Carbon Monoxide advice for home heating systems | Town Gas

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Town Gas. Domestic gas maintenance specialists

New Milton, Barton and Ringwood

01425 614607

Christchurch, Bournemouth and Poole

01202 797690

Lymington, Brockenhurst and Lyndhurst

01590 615427

Town Gas Repair Plan

Fit a Carbon Monoxide Alarm

Carbon monoxide kills if left undetected

For the safety of you and your family, it is advisable to fit a carbon monoxide (CO) alarm in your home.  Just like a smoke alarm which alerts you to the presence of smoke, a carbon monoxide detector will alert you to the presence of CO.

The difference with CO is that it is invisible and has no smell or taste, so you might not realise it is there.

Smoke alarms do not detect carbon monoxide.

Ask your Gas Safe registered engineer if you are not sure which alarm to buy or how to fit it – your engineer will be able to advise you.

A carbon monoxide alarm is no substitute for correct installation and servicing of your gas appliances. Make sure you get your gas appliances checked by a Gas Safe registered engineer every year.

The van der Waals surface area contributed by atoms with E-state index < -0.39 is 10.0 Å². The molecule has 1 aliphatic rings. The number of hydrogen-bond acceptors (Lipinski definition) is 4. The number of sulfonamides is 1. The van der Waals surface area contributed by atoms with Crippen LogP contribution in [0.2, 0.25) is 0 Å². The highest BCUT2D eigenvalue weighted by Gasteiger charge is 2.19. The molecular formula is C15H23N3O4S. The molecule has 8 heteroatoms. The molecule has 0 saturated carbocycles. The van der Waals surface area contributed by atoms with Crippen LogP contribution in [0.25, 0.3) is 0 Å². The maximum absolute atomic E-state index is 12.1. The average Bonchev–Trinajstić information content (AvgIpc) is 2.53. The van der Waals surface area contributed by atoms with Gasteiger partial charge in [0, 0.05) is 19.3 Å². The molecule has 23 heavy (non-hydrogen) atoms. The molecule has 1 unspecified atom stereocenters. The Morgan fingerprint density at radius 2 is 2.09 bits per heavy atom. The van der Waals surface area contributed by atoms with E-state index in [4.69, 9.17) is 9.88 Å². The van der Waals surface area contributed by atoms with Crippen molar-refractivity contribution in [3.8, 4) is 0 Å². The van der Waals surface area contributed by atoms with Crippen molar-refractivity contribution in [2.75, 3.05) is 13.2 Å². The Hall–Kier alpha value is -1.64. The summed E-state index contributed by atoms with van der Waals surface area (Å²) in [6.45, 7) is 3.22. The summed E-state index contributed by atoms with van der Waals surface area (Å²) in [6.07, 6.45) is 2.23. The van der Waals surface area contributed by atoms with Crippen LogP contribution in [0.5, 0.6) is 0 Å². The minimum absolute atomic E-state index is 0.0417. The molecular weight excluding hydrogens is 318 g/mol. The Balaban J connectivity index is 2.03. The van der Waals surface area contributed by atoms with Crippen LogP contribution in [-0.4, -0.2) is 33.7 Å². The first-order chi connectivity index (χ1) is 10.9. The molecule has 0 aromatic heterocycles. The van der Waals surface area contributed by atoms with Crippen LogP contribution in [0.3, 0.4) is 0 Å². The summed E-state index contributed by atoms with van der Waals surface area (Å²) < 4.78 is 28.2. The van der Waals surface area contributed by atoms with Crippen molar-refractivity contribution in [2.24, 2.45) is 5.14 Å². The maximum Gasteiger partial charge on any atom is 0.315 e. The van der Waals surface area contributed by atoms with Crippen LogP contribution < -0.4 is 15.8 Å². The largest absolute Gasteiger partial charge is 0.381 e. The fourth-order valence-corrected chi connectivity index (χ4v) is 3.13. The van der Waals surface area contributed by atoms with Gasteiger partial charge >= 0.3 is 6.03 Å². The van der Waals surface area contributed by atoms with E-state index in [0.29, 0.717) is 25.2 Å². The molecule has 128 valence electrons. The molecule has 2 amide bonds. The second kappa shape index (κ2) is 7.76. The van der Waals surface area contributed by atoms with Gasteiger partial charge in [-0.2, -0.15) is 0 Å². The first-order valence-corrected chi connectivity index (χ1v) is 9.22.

This article first appeared on and is reproduced here with permission. 

Get your boiler serviced 

Getting your boiler/appliances serviced regularly by an approved service engineer is an essential part of your home maintenance to ensure of its safe and continued operation when you really need it. Quite often home owners forget to have the boiler serviced because it doesn't give them any trouble throughout the year and we just take it for granted. Until that is, it breaks down, normally when the weather is at its coldest and you will wish you hadn't neglected its maintenance. 

Like a car your boiler has many serviceable parts, which should all work together to provide you with efficient heat to your home. Although servicing can't guarantee a trouble free year of operation, it is the best way to ensure the reliability and long life of your appliance. 

Open up those TRV's for the summer 

We often get called to attend to properties in the autumn where a single radiator or two are not working. Quite often this is due to sticking thermostatic radiator valves. A thermostatic radiator valve has a rubber seating on a spring which gets depressed by the valve head, if this seating is left in the depressed (off) position for a prolonged period it can often become stuck in the off position resulting in the radiator not getting hot.

To prevent this from happening you can ensure that all TRV valves are left in the fully open position for the summer months when the heating is normally switched off anyway.